Opinion

Activists Fault City’s Approach to Equity

Activists complained city council’s needlessly complex rules and high-tech access aren’t helping historically-disadvantaged populations.

Asheville – It’s promulgated as a form of Stockholm syndrome that cannot be obliterated. According to the popular narrative, African-Americans in the United States will not or cannot move beyond defining themselves in terms of the enslavement of their ancestors. It would be like Jewish people–instead of identifying themselves with celebrated cultural ancestors like Moses and Abraham, or any number of great academics, artists, and professionals–choosing to live in the shadow of the Nazis, daily committing human sacrifice by self-immolating their potential on the altars of the false gods of those who, generations ago, denied their humanity and wanted them dead.

A second problem with today’s approach to equity and inclusion is that, instead of encouraging a search for common ground, a tried and true first-step in relationship-building, it seeks to put people in silos. It assigns identities based on race and gender, orders people to stay in their lanes, and tells everybody they hate the Other in ways that stain their souls so terribly there is neither reform nor redemption.

Rob Thomas, a regular participant in Asheville City Council’s public comment periods since the Defund the Police movement began, shined a little light under the heavy lid race baiters want to impose on everybody when he referenced people with a “savior complex” attempting to be the voice for the voiceless, as if African-Americans need help expressing themselves. Thomas was complaining about how council, after committing to equity, inclusion, reparations, and more–had just consented to awarding the bulk of this cycle’s federal Community Development Block Grants to organizations run by White people. 

David Greenson also faulted council for promulgating equity and inclusion only via paper. He, like Thomas, is now a regular participant in public comment, and, with Thomas, was listed as one of two contacts on BlackAVLDemands.org. Greenson argued it is nearly impossible for those on the wrong side of the digital divide to read council’s agenda and the associated staff reports in the narrow window of time between its publication and the cutoff for public comment. It doesn’t help that one must have online access to keep up with the changing rules, either.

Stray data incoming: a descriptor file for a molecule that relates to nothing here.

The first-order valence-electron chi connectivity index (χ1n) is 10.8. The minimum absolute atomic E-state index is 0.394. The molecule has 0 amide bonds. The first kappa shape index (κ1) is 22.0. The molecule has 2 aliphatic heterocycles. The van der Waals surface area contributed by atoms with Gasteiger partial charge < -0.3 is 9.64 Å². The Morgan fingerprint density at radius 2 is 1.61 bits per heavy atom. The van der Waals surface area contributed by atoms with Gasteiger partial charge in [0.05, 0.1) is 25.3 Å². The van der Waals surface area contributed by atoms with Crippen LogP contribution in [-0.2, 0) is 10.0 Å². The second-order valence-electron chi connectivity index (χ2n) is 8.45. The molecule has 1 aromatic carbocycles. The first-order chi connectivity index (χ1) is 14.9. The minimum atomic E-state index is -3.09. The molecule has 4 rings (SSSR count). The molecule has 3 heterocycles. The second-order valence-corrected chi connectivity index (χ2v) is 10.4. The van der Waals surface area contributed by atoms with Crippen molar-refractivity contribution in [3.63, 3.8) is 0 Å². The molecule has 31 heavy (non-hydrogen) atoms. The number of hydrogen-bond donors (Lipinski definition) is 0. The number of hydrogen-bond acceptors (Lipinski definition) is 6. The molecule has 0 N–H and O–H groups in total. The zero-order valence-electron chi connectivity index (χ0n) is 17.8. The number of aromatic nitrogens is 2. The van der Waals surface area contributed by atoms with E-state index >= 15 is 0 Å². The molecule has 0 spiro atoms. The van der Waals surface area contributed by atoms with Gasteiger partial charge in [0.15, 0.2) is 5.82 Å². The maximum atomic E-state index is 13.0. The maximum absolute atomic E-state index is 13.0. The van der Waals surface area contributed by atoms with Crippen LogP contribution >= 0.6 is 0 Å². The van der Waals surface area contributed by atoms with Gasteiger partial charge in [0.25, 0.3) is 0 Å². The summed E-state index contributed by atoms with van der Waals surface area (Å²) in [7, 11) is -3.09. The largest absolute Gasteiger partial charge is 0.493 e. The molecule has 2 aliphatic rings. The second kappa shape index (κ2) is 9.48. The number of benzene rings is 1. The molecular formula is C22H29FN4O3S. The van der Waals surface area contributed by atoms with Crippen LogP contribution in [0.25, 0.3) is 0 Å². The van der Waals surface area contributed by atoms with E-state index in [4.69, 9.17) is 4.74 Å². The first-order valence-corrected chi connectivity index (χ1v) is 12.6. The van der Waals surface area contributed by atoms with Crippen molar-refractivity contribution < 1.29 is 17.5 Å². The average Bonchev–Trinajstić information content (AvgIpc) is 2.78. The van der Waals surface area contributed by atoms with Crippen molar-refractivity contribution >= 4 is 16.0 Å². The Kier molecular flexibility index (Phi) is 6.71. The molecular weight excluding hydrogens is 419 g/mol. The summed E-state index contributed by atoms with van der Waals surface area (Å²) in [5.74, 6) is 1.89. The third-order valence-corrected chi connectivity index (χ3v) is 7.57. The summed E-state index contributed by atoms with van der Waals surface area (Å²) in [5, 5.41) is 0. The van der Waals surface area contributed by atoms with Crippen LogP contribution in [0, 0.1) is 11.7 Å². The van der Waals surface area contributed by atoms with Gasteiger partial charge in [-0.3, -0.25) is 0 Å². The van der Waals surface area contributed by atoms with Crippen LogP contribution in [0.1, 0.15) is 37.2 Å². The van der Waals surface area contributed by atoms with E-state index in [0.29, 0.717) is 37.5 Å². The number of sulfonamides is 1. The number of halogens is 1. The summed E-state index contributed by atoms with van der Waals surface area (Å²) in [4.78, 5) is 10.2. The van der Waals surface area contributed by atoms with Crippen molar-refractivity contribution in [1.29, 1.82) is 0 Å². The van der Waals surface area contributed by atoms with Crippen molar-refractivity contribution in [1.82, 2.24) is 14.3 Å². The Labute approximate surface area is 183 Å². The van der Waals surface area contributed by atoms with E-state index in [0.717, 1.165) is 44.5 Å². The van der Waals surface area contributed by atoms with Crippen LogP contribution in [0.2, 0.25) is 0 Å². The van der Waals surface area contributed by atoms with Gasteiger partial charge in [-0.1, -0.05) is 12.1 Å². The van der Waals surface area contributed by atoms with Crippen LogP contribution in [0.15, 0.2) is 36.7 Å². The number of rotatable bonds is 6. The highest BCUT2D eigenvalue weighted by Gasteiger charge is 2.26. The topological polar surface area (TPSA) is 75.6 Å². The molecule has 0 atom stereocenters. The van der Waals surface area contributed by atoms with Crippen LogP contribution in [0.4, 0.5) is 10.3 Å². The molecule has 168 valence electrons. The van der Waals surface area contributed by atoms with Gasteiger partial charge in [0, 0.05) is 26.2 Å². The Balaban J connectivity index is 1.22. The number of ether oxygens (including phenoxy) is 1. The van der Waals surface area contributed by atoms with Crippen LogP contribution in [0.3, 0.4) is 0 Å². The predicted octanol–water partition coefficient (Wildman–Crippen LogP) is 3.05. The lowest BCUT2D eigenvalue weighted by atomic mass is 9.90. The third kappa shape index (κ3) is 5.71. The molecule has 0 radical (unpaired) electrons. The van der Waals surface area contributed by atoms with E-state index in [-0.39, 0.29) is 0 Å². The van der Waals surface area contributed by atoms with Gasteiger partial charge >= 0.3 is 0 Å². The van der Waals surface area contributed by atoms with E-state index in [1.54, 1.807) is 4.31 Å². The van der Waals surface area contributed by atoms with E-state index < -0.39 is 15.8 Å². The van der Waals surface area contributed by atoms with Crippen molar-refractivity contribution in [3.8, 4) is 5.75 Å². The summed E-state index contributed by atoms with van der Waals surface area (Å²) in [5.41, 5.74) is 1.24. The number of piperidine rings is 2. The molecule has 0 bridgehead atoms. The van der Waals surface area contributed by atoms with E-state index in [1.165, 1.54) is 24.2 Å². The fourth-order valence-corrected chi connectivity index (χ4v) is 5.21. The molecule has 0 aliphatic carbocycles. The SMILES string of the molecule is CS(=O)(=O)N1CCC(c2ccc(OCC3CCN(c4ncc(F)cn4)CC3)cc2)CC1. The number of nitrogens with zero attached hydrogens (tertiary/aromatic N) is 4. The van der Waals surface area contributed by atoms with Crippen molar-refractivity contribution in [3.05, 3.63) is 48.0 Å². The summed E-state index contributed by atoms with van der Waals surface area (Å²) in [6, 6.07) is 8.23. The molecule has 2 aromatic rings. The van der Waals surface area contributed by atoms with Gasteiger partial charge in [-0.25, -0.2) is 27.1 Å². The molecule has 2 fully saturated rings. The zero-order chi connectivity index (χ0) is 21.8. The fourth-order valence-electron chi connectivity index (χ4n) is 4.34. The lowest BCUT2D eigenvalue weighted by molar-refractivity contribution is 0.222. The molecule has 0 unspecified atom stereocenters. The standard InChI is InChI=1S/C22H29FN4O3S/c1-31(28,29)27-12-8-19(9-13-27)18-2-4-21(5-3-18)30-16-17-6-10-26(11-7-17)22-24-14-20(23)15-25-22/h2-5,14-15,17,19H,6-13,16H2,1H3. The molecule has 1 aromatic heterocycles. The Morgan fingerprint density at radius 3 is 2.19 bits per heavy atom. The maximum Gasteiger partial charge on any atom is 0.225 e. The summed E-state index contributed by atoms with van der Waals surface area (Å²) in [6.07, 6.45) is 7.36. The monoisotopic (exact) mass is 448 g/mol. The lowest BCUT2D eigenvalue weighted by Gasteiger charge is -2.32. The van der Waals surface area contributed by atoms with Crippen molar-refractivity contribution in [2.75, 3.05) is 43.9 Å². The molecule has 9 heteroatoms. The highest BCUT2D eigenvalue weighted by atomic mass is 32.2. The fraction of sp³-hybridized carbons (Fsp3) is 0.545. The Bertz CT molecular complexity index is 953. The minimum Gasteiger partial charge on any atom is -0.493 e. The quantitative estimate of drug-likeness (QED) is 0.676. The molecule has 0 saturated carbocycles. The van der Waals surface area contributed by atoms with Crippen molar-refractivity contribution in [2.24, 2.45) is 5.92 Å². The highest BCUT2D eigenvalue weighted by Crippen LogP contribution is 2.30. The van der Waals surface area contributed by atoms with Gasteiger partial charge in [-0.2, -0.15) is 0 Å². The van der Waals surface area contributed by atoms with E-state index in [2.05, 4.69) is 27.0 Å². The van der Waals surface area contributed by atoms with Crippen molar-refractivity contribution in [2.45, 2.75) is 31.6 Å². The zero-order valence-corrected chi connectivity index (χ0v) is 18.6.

No rule will please everybody, but at least the current COVID shutdown setup is filtering out hundreds of anonymous seminar callers who had been participating from outside the city limits. Caller Kim Roney also noted one could now participate without hiring a babysitter and catching a bus. But Max Mandler said the new system, “shows that you don’t want to hear from people who don’t have time to write up a whole thing or don’t have time to be super-involved in the comings or goings of the city, but still want to have a say in what happens in their city. Is that not what democracy is all about?”

Public criticism of council members as anti-racist in name only also followed a discussion of a proposed Business Inclusion Policy intended to “address race and gender-based disparities in city contracting and procurement.” Greenson complained the city’s 2018 disparity study cited by the policy lumped two distinct demographics with vastly different challenges together when it concluded women and minorities were awarded only 82 cents of every dollar they could have received from city contracts. Slicing the data another way, he said black people were awarded only 22 cents on the potential dollar, whereas women received $1.62. He said it was like the One Buncombe fund that said over half its awards went to women and people of color, but white women constituted over 70% of that “over half.” Then, Roney argued the city should amend the policy to also elevate for special consideration bids received from the LGTBQ community. 

The meeting had begun with several callers, presumably commenting on the consent agenda, leaning on council to apply the proceeds from the sale of property to White Labs, Inc. to reparations. The angle was so obtuse that Asheville Mayor Esther Manheimer had to explain. She said the callers were referencing Item C, which called for the suspension of the sale or rezoning of any city-owned property acquired through urban renewal. The objective would be to develop policies for leveraging the land to develop affordable housing as a form of reparations instead.

An exception, identified in the staff report, was a parcel under contract to be sold to White Labs. The deal was made as part of a performance-based economic development incentive for that company. Manheimer concurred that the property’s title had a complex history, but only a portion was acquired through urban renewal. The building, for example, was constructed c. 1916 to house the police department’s horses. 

Thickening the plot, Manheimer said council had already voted in closed session to use the proceeds of the sale of that parcel to purchase land for the expansion of the transit station downtown. In other words, a portion of the sale was “already earmarked for [an] important community investment.” 

Furthermore, the portion of proceeds from the sale to White Labs deemed inure from any prior acquisition made with federal funds must be spent in compliance with federal guidelines. Those guidelines already require the property to be used to benefit low- and moderate-income families, but, as Assistant City Manager Cathy Ball explained, the federal guidelines forbid discrimination on the basis of race. In December, Council will make a determination, with public input, on the dispensation of proceeds from the sale attributable to any portion of the property unaffected by any of the above.